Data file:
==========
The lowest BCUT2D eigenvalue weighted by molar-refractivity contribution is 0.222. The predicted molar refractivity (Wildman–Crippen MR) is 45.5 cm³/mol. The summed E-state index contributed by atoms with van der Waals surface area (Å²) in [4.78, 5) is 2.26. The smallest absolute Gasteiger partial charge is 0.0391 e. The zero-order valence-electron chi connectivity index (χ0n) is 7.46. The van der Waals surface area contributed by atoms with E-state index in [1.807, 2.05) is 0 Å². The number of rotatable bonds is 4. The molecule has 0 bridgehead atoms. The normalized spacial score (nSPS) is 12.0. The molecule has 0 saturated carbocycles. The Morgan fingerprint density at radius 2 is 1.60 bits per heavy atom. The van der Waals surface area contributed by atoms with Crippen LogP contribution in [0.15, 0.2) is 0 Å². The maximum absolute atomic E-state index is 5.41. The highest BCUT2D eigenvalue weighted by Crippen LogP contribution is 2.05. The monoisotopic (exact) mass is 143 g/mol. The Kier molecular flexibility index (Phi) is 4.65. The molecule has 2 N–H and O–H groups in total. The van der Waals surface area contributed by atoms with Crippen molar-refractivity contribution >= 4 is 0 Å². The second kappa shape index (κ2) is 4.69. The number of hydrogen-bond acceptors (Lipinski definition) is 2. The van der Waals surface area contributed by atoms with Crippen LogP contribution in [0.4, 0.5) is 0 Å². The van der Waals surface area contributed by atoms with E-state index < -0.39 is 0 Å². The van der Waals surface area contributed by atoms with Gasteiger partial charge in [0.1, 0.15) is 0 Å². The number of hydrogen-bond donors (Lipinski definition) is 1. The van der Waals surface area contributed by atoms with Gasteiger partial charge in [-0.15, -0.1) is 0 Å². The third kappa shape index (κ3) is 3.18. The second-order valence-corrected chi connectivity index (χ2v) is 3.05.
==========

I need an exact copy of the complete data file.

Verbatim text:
The lowest BCUT2D eigenvalue weighted by molar-refractivity contribution is 0.222. The predicted molar refractivity (Wildman–Crippen MR) is 45.5 cm³/mol. The summed E-state index contributed by atoms with van der Waals surface area (Å²) in [4.78, 5) is 2.26. The smallest absolute Gasteiger partial charge is 0.0391 e. The zero-order valence-electron chi connectivity index (χ0n) is 7.46. The van der Waals surface area contributed by atoms with E-state index in [1.807, 2.05) is 0 Å². The number of rotatable bonds is 4. The molecule has 0 bridgehead atoms. The normalized spacial score (nSPS) is 12.0. The molecule has 0 saturated carbocycles. The Morgan fingerprint density at radius 2 is 1.60 bits per heavy atom. The van der Waals surface area contributed by atoms with Crippen LogP contribution in [0.15, 0.2) is 0 Å². The maximum absolute atomic E-state index is 5.41. The highest BCUT2D eigenvalue weighted by Crippen LogP contribution is 2.05. The monoisotopic (exact) mass is 143 g/mol. The Kier molecular flexibility index (Phi) is 4.65. The molecule has 2 N–H and O–H groups in total. The van der Waals surface area contributed by atoms with Crippen molar-refractivity contribution >= 4 is 0 Å². The second kappa shape index (κ2) is 4.69. The number of hydrogen-bond acceptors (Lipinski definition) is 2. The van der Waals surface area contributed by atoms with Crippen LogP contribution in [0.4, 0.5) is 0 Å². The van der Waals surface area contributed by atoms with E-state index < -0.39 is 0 Å². The van der Waals surface area contributed by atoms with Gasteiger partial charge in [0.1, 0.15) is 0 Å². The number of hydrogen-bond donors (Lipinski definition) is 1. The van der Waals surface area contributed by atoms with Gasteiger partial charge in [-0.15, -0.1) is 0 Å². The third kappa shape index (κ3) is 3.18. The second-order valence-corrected chi connectivity index (χ2v) is 3.05.